We kick off the beginning of the holidays with a weekend trip to Newcastle upon Tyne. I worked in Newcastle a life time ago. It’s a great city with lots to see and do and we all enjoy ourselves. The Premier Inn on the Quayside is clean and cheap and give or take a dozen hen nights very comfortable. We see the Sage, the Angel of the North, the Baltic Art Gallery and the beautiful bridges. I arrange to see old friends – we met when we were training to be solicitors. It’s strange this ageing process. It takes a little while when we arrive at their house for us to get used to the middle aged faces we’ve now got, lay the extra pounds and the greying hair on top of our memories of former fresh faces. We’re all serious business people now – twenty years qualified, don’t you know – and we talk of business development and the recession and pension funds and children of course. The children are nowhere to be seen though – they’ve quickly disappeared off to play together elsewhere in the house, age differences no barrier to getting on and getting away from the adults. My five year old appears complaining of a sore tummy. There was chocolate on offer and she has no off switch when it comes to chocolate – only when it runs out. Her tummy is stretched tight as a balloon. My husband picks her up to take her upstairs for a lie down and she throws up everywhere – over the carpet, over his clothes, the radiator gets a good splashing as does the sofa. It smells only of chocolate which is a result. My husband sees to our daughter (who now feels fine) and my friends – my very successful commanding £390 an hour solicitor friends – get on their hands and knees and mop up chocolate scented puke with me. We laugh while we do it and when we laugh we look just like we did twenty years ago. When everything and everyone is tidy again, we play Rockstar Wii very loudly and nobody mentions business again.
As some people may already know, I have been lobbying to get the tolls on the Severn reduced for quite some time now. There have been lots of meetings with AMs and MPs trying to get them to support an enquiry into the impact of the tolls on the Welsh economy, with a view to getting them reduced. I have spoken to transport managers and fleet operators, one of whom pays a staggering £200,000 every year in tolls. Everyone is agreed that “Something should be done” but what?
I work in the transport sector, not seen as a “sexy” place to work, as I said at a recent lunch, but one that is necessary. We all want fresh fruit, meat and fish in our supermarkets and shops, we want to be able to buy latest fashions (well some do) and some of us want to be able to go out on a Sunday to buy furniture, screw drivers, paint, bedding plants, charcoal for the BBQ and even loo roll (when the dog has grabbed the last one and thinks it’s amusing to chew it up!)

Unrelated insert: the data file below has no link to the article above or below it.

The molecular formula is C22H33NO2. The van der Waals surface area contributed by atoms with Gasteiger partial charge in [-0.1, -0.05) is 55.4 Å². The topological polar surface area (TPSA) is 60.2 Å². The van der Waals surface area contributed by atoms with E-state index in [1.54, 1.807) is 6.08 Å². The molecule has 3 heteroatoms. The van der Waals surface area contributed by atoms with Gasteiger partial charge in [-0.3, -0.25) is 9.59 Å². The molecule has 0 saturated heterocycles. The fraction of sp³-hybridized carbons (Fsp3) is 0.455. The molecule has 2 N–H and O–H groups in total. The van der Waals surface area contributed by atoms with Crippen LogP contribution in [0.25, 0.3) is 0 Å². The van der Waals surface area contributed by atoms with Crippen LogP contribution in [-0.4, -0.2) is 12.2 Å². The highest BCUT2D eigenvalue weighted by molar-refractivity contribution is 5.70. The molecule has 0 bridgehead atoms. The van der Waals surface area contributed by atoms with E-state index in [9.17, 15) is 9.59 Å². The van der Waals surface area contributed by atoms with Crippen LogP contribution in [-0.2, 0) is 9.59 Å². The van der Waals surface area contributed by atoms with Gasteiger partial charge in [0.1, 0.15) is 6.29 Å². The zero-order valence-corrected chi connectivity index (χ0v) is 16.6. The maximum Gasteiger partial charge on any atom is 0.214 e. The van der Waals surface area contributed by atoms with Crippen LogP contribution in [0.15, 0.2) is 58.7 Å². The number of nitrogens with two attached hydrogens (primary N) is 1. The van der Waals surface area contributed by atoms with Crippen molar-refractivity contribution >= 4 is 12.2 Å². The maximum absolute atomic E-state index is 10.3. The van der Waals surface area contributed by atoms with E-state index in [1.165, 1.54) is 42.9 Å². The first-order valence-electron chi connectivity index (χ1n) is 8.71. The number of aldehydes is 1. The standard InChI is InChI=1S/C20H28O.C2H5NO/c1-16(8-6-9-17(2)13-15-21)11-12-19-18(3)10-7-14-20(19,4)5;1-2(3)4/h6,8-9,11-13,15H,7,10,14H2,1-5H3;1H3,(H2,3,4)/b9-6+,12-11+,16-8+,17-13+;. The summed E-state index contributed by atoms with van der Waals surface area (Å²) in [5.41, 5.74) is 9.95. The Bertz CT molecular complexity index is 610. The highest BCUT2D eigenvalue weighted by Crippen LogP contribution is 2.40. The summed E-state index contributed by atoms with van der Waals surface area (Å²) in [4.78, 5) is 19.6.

All these things, with a few exceptions, are delivered by road. By the trucks that everyone sees as a menace on our road, by drivers who drive through the night to get our goods to market in other countries too. The problems lie not with the trucks or the drivers, although we all have stories about the one that “drove like a lunatic” but with the road infrastructure they have to drive on.
Of the 33 million or so vehicles registered on our roads, only 460,000 are commercial vehicles – you know those big ones that we see everywhere!!
Take the M4, for instance. This was in part, to be a road link between Ireland and Europe, as well as giving the people of Wales and the South West easier access to London and the South. It is part of the strategic road network of the UK. The part that runs through Newport does not conform to current motorway standards, lacking continuous hard shoulder, having some junctions that are too close together and, worse of all, a restricted two-lane section through the Brynglas Tunnels with no escape route.
Hopes were raised in the 90’s when work started into the feasibility of an M4 Relief Road. The transport sector in particular held its’ breath, yes it would probably be tolled, but they were used to paying tolls, but it would ease congestion, improve driving times and in general make travelling easier for all users. And so we all waited. Then, last year, after spending approx £15m on feasibility studies, the Deputy FirstMinister announced there would be no M4 relief road, it would cost too much money!
Instead the proposed alternative will be a patchwork of roads and roundabouts called “M4 Magor to Castleton Corridor Enhancement” and we will have to endure possibly another four years of road works to make it possible. In four years time the traffic flow will have increased again and we will still be trying to find a solution to the congestion and frustration that the M4 relief road would have helped to solve.
We deserve better than this!
I was repeatedly told by AMs and MPs alike that the Severn tolls issue was not a “devolved issue” but one that I should take up with Central Government. In a letter from the former Transport Minister, Sadiq Khan, he told me that he couldn’t do anything, as the tolls were governed by an Act of Parliament. It was like riding on the Magic Roundabout!
Together with a colleague from Freight Transport Association, I attended a meeting in the Senedd recently, organised by Mike German (now Lord German) a Welsh Lib Dem AM, who has long been an advocate of reducing or freezing the tolls. The meeting was with the Deputy First Minister and we put our case for a reduction in the tolls and again he reminded us that the tolls were not an issue for the Assembly Government.